Millions still in need as Ethiopia rejects global ‘interference’
The Ethiopian government is pushing back against international calls for independent probes into the Ethiopia-Tigray conflict. Concern is growing over the critical lack of access to food and medicine for millions in Tigray.
Tigrayans who fled the conflict prepare dinner in front of temporary shelters at Umm Rakouba refugee camp in eastern Sudan, Dec. 7, 2020. The UN and Ethiopia had signed a deal to allow humanitarian access but it is limited to only areas under federal government control.
December 9, 2020
By Cara Anna
Ethiopia’s situation is “spiraling out of control with appalling impact on civilians” and urgently needs outside monitoring, the United Nations human rights chief warned Wednesday, but Ethiopia is rejecting calls for independent investigations into the deadly fighting in its Tigray region, saying it “doesn’t need a baby-sitter.”
The government’s declaration came amid international calls for more transparency into the month-long fighting between Ethiopian forces and those of the fugitive Tigray regional government that is thought to have killed thousands, including civilians. At least one large-scale massacre has been documented by human rights groups, and others are feared.
Senior government official Redwan Hussein told reporters on Tuesday evening that Ethiopia will invite others for assistance only if it feels that “it failed to investigate.” To assume the government can’t carry out such probes “is belittling the government,” he said.
Frustration is growing as the northern Tigray region remains largely cutoff from the outside world, with food and medicines desperately needed by the population of 6 million – some 1 million of them now thought to be displaced.
The lack of transparency, with most communications and transport links severed, has complicated efforts to verify the warring side’s claims.
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It also hurts efforts to understand the extent of atrocities that have been committed since Prime Minister Abiy Ahmed on Nov. 4 announced that fighting had begun with the Tigray People’s Liberation Front (TPLF), which dominated Ethiopia’s government and military for nearly three decades before Mr. Abiy came to power and sidelined it.
Each government now regards the other as illegal, as the TPLF objects to the postponement of national elections until next year because of the COVID-19 pandemic and sees Mr. Abiy’s mandate as expired.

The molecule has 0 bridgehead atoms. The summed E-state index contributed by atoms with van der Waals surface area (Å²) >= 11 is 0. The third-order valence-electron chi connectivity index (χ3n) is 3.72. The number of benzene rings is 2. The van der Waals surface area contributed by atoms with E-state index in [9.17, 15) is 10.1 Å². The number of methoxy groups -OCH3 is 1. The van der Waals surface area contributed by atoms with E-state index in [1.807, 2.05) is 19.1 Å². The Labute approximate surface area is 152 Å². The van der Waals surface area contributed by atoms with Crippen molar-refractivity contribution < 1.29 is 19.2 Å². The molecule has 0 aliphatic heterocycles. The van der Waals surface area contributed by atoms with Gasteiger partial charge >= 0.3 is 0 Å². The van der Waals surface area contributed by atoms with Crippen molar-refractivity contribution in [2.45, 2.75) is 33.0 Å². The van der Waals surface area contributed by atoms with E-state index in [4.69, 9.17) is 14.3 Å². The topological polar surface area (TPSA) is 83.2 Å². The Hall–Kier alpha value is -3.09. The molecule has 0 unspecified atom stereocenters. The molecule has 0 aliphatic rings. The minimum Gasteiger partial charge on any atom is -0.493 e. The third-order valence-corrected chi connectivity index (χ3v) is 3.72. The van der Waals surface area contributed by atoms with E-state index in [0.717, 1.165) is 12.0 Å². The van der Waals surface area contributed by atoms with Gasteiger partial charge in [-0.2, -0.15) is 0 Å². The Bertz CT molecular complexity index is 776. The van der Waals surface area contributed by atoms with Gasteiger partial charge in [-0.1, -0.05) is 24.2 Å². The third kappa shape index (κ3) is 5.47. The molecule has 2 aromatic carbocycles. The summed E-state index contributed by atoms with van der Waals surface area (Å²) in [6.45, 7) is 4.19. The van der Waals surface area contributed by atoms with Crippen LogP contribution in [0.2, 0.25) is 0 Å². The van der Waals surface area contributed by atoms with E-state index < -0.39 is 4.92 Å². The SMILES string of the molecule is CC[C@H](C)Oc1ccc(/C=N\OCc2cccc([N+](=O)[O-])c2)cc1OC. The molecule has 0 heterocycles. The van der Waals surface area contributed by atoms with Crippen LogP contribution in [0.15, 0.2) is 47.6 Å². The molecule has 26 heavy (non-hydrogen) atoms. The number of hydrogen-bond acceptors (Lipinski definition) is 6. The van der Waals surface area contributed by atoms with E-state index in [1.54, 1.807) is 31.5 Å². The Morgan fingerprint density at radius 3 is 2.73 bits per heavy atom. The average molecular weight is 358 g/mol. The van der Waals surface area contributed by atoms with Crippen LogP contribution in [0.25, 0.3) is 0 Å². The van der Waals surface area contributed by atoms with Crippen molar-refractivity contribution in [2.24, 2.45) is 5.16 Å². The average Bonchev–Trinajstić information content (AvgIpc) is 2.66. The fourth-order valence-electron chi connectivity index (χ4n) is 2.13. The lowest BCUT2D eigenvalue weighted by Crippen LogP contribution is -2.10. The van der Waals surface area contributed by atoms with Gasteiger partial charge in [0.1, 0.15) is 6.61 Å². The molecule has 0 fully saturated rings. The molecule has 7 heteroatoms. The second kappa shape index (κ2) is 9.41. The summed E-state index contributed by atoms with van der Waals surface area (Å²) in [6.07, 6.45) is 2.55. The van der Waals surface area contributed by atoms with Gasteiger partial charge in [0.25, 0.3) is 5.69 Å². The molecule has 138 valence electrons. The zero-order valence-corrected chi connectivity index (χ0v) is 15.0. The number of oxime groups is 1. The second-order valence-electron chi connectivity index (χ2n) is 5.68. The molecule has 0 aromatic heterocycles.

U.N. human rights chief Michelle Bachelet said the situation is “exceedingly worrying and volatile” with fighting reported to continue in areas surrounding the Tigray capital, Mekele, and the towns of Sheraro and Axum, “in spite of government claims to the contrary.”
“We have corroborated information of gross human rights violations and abuses including indiscriminate attacks against civilians and civilian objects, looting, abductions, and sexual violence against women and girls,” Ms. Bachelet told reporters. “There are reports of forced recruitment of Tigrayan youth to fight against their own communities.”
However, she said, with communications limited, “we have been unable to access the worst affected areas.”
Ethiopia’s government is pushing back against what it calls outside “interference,” from efforts at dialogue to delivering aid, drawing on its history as the rare African country never colonized, a source of deep national pride.
The government wants to manage aid delivery, and on Tuesday it said its forces had shot at and detained U.N. staffers who allegedly broke through checkpoints while trying to reach areas where “they were not supposed to go.”
The shooting incident “is really costly” because it further delays humanitarian operations for people in Tigray who have been waiting five weeks for aid, U.N. humanitarian spokesman Saviano Abreu told The Associated Press.
He said the six-member U.N. team, which was detained in Humera and released two days later, was the first sent into Tigray and was carrying out security assessments along roads that had been previously agreed upon with Ethiopia’s government. Such assessments are crucial before aid can be moved in.
“Now we have to work out additional operational details with the government,” especially on security, Mr. Abreu said, repeating the U.N.’s call for unfettered, unconditional access.
The shooting occurred a week after the U.N. and the government signed a deal to allow humanitarian access. The deal, crucially, allows aid only in areas under federal government control.
The need for aid is critical. Mekele, a city of a half-million people, is “basically today without medical care,” the director-general of the International Committee for the Red Cross, Robert Mardini, told reporters on Tuesday. The city’s Ayder Referral Hospital has run out of supplies, including fuel to power generators.
“Doctors and nurses have been forced to make horrible life and death decisions,” Mr. Mardini said. “They suspended intensive care services and are really struggling to take care like delivering babies or providing dialysis treatment.”
A joint ICRC-Ethiopian Red Cross convoy with supplies for hundreds of wounded people is ready to go to Mekele, pending approval, he said. It would be the first international convoy to reach the city since the fighting began.
While the risk of insecurity remains in the Tigray capital, there is no active fighting, Mr. Mardini said.
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Overall, he said, “People in Tigray have been cut off from services for nearly a month. They have had no phone, no internet, no electricity and no fuel. Cash is running out. This of course adds to the tension.”
This story was reported by The Associated Press. AP writers Edith Lederer at the United Nations and Nadine Achoui-Lesage in Geneva contributed.